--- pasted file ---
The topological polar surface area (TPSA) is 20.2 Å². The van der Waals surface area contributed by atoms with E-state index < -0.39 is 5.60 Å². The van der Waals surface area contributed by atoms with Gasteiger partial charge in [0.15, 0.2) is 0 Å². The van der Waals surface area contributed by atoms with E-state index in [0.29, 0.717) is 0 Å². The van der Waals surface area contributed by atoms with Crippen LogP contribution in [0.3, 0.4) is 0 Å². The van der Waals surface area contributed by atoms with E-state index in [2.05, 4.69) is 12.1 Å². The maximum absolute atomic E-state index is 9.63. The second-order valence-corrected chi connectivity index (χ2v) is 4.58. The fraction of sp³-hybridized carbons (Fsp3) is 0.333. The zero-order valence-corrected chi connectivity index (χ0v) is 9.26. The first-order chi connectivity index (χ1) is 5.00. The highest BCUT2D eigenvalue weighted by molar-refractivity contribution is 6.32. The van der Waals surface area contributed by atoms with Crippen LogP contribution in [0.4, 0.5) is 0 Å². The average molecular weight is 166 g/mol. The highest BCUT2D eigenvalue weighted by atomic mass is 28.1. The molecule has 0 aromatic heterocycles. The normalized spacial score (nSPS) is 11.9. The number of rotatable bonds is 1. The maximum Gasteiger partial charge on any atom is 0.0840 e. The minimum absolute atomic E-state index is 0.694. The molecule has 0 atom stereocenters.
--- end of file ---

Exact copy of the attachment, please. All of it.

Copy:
The topological polar surface area (TPSA) is 20.2 Å². The van der Waals surface area contributed by atoms with E-state index < -0.39 is 5.60 Å². The van der Waals surface area contributed by atoms with Gasteiger partial charge in [0.15, 0.2) is 0 Å². The van der Waals surface area contributed by atoms with E-state index in [0.29, 0.717) is 0 Å². The van der Waals surface area contributed by atoms with Crippen LogP contribution in [0.3, 0.4) is 0 Å². The van der Waals surface area contributed by atoms with E-state index in [2.05, 4.69) is 12.1 Å². The maximum absolute atomic E-state index is 9.63. The second-order valence-corrected chi connectivity index (χ2v) is 4.58. The fraction of sp³-hybridized carbons (Fsp3) is 0.333. The zero-order valence-corrected chi connectivity index (χ0v) is 9.26. The first-order chi connectivity index (χ1) is 5.00. The highest BCUT2D eigenvalue weighted by molar-refractivity contribution is 6.32. The van der Waals surface area contributed by atoms with Crippen LogP contribution in [0.4, 0.5) is 0 Å². The average molecular weight is 166 g/mol. The highest BCUT2D eigenvalue weighted by atomic mass is 28.1. The molecule has 0 aromatic heterocycles. The normalized spacial score (nSPS) is 11.9. The number of rotatable bonds is 1. The maximum Gasteiger partial charge on any atom is 0.0840 e. The minimum absolute atomic E-state index is 0.694. The molecule has 0 atom stereocenters.